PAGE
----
Early September, 2012 – Dinosaur National Monument is a big park that sprawls between NE Utah and NW Colorado. Many visitors buzz through this park, seeing only the bone display at the quarry.
However, the scenery, homesteads and petroglyphs elsewhere in the park kept us hanging around for quite a few days.
We rode our bikes on the ~12 mile road that heads into the western heart of the park. This is a fantastic road for cycling.
Only a handful of cars passed us in four hours of pedaling and stopping for photos, and the sweeping turns, rolling hills and stunning vistas were a total thrill.
There are lots of petroglyphs along this road. Most are a bit faint, and you have to do the billy goat thing to get up close to a few of them, but they are intriguing, with odd designs of people wearing strange things on their heads.
Someone had hung a slew of animal skulls in a tree that we passed. It was a little weird and gave the area an air of mystery.
The clearest petroglyphs we found on this road were on a sheer wall filled with lizards (photo above). They march upwards from the bottom of the wall towards the top. One six foot long lizard heads off to the right. A perfect photo op would have been if a real lizard had snuck across the petroglyphs for us, but we didn’t get that lucky!!
At the far end of this road, after it turned to dirt, we came across the Josie Morris Cabin. This tiny four room cabin was home to a very plucky single woman for fifty years. Married five times and divorced four, a rarity in her time, she bought this small ranch when she was a single mom nearing 40 in the early 1900’s. She lived here first with her son and then alone until her death at 90 in 1964.
The building is wee, and walking around the property to her chicken coop and pasture, it was hard to imagine what life had been like out here, miles from nowhere. But she was a tough old biddy. She brewed apricot brandy during Prohibition and got arrested twice for cattle rustling when she was in her 60’s.
One morning we came into the park from another angle, taking the road to McKee Springs. Here, in a wide valley, we found the finest petroglyphs we have ever seen anywhere.
Like all petroglyphs in this part of the country, they date back about 1,000 years to the Fremont culture, but lord knows what they say. All the figures wore headdresses or spiky things in their hair (antlers? feathers? antennae?). Some had elaborate decorative things around their necks, wore earrings, or dressed up their hair on the sides of their heads.
These petroglyphs are all lined up along the sheer faces of a cliff at eye level, and a path leads from one set to the next. It is like walking through a museum, but there are no curator’s notes explaining what you are looking at. That is left up to the imagination!!
At the far end of this road there is a tiny campground on the Green River at Rainbow Park. Not a soul was around. We thought about bringing the rig down here, but we wanted to get to the other side of the park, and for that we had to go into Colorado and come in from the southern end along Harpers Corner Road.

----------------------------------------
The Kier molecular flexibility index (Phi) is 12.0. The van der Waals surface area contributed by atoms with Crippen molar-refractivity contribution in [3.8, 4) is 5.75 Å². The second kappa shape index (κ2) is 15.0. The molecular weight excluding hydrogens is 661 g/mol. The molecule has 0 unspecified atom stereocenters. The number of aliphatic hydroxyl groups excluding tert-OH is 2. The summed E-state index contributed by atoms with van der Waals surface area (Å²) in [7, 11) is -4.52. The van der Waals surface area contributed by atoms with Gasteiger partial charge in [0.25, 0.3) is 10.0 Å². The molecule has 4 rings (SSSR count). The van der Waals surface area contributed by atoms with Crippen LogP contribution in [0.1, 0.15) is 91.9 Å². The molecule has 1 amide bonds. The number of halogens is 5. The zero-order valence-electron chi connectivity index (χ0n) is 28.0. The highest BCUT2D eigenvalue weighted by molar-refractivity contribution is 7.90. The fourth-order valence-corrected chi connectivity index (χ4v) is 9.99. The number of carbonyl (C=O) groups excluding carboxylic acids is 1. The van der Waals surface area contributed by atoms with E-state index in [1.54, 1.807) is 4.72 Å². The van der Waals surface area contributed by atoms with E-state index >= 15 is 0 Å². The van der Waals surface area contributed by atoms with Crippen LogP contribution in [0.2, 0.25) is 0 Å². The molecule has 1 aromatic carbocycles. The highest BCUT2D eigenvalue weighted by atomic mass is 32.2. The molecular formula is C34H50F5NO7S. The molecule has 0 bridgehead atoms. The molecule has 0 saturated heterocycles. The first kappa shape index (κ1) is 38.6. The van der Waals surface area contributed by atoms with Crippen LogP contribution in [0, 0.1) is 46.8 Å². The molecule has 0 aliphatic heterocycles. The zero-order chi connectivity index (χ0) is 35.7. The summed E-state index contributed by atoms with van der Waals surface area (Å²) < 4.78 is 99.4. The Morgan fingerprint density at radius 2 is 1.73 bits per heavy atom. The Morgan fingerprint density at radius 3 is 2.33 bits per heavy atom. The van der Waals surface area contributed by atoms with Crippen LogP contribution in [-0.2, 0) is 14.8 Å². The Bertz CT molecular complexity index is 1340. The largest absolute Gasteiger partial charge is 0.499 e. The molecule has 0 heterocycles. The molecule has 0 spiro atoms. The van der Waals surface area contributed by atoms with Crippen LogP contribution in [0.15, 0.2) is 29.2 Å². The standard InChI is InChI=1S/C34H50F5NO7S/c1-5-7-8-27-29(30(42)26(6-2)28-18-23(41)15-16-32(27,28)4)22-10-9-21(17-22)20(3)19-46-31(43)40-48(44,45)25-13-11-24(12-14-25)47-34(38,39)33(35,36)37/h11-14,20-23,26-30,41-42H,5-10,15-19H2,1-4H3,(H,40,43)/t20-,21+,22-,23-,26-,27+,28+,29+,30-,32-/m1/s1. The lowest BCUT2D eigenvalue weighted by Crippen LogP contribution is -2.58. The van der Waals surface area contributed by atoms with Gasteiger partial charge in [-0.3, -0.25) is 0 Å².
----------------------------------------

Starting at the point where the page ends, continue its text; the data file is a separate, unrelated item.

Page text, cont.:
The highlight of this road was the 13 mile drive down the steep dirt switchbacks into Echo Canyon (4×4 required). At the top the views stretched on forever, and as we dropped lower and lower into the canyon, the cliffs soared upwards on either side of us.
Partway into the canyon we stopped at another early 20th century homestead, this one built by the Chew family.
Unlike Josie’s solitary life, the Chews brought 6 of their 12 children to live here, starting with a dugout in 1910 and moving into a cozy one room cabin in 1911. How a family of that size could squeeze into one small room during the long dark winters baffled us.
But this gorgeous, harsh land has sheltered people in tiny places for eons. The Whispering Caves a little further on had a low entrance but high ceilings inside, and a steady cool breeze blew from between the towering cliff walls.
Steamboat Rock is the centerpiece of Echo Canyon, and we hiked around the valley get a look at it from many angles. The Yampa and Green Rivers swish around its base, and folks were swimming and kayaking around it.
Instead of swimming, we got our exercise hiking Harper’s Corner Trail, a fantastic out-and-back trail that goes along a ridge overlooking canyons on either side. From this high vantage point it was easy to see how the rivers had carved out their route between the craggy, horizontally striped cliffs.
On the other side of the trail the Green River made its curvy way towards us. We watched a group of river rafters floating down stream, a thousand feet below us.
The night skies in this park are among the darkest in the country, and when we ventured out of the trailer one night, the Milky Way was a thick white band, like a wide belt, that crossed the entire sky.
Mark had been reading up on various photography techniques, and this was a great place to try a star trails photo. Pointing the camera at the North Star on his tripod, he left the camera shutter open for an hour to catch the movement of the stars in the sky.
Well, he meant to do it for an hour. He came into the trailer to warm up, laid down on the sofa, and promptly fell asleep. When he woke up, an hour and a half had passed! Oh well — it just made the star trails a little longer!!
We were both very well rested by the time we pulled ourselves away from Dinosaur National Monument, and we were ready for a little in-town activity in nearby Fruita, Colorado.